Natural Interest Rate Bleg

I suppose I should know what the natural rate of interest is, given that I’m a monetary economist.  But I see the term used in two radically different ways, and am not sure which version is correct:

1.  The real interest rate that would exist if the economy were at full employment and stable prices (or on-target inflation).

2.  The real interest rate that would be expected to push the economy back to full employment and stable prices (or on-target inflation).

A recent NY Fed piece used the first definition:

The Laubach-Williams (“LW”) and Holston-Laubach-Williams (“HLW”) models provide estimates of the natural rate of interest, or r-star, and related variables. Their approach defines r-star as the real short-term interest rate expected to prevail when an economy is at full strength and inflation is stable.

The accompanying graph shows their estimate of the natural real rate for the US:

Screen Shot 2018-12-10 at 3.22.38 PM

Obviously, it would have been a disaster if the Fed had set the real rate at that level during the Great Recession. Rather the authors are showing the real rate that would be appropriate in the counterfactual case where the economy was at full employment.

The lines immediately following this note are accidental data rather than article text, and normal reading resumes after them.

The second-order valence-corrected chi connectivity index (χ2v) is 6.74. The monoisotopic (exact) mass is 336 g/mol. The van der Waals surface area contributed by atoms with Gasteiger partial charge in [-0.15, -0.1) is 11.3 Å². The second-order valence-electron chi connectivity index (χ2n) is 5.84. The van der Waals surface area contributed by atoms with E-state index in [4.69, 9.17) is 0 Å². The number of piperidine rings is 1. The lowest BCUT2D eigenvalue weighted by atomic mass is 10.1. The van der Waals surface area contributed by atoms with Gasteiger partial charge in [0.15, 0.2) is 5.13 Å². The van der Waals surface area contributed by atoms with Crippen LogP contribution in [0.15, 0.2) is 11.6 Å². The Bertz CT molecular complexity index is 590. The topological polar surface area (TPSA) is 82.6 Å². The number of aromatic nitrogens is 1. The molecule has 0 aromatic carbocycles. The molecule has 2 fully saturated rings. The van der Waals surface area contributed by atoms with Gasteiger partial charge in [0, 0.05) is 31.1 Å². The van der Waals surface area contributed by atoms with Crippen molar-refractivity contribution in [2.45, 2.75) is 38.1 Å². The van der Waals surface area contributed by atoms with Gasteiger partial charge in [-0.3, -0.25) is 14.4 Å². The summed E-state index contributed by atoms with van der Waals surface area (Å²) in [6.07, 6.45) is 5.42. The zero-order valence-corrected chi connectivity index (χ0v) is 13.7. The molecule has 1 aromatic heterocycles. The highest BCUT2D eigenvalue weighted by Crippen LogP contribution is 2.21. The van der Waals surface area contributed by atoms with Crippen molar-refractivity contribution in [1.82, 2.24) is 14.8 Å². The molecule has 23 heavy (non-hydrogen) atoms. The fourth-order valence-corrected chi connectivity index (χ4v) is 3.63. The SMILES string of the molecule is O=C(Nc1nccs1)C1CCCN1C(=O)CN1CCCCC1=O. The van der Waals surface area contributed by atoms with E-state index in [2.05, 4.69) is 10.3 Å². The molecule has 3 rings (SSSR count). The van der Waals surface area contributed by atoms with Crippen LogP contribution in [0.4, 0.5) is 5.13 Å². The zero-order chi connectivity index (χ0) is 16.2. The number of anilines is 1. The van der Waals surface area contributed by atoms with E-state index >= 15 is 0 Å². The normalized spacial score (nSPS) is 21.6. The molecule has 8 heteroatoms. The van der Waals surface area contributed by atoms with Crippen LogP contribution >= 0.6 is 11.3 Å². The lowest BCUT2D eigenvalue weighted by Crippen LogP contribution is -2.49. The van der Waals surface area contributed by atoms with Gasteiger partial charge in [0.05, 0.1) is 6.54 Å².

In contrast, an article by Vasco Cúrdia at the San Francisco Fed uses a very different concept when describing the natural rate:

The natural rate of interest is the real, or inflation-adjusted, interest rate that is consistent with an economy at full employment and with stable inflation. If the real interest rate is above (below) the natural rate then monetary conditions are tight (loose) and are likely to lead to underutilization (over-utilization) of resources and inflation below (above) its target.

At first glance, that sounds similar to the New York Fed’s definition, but he later clarifies that this is the rate expected to lead to full employment, and that the natural rate will fall when the economy is depressed:

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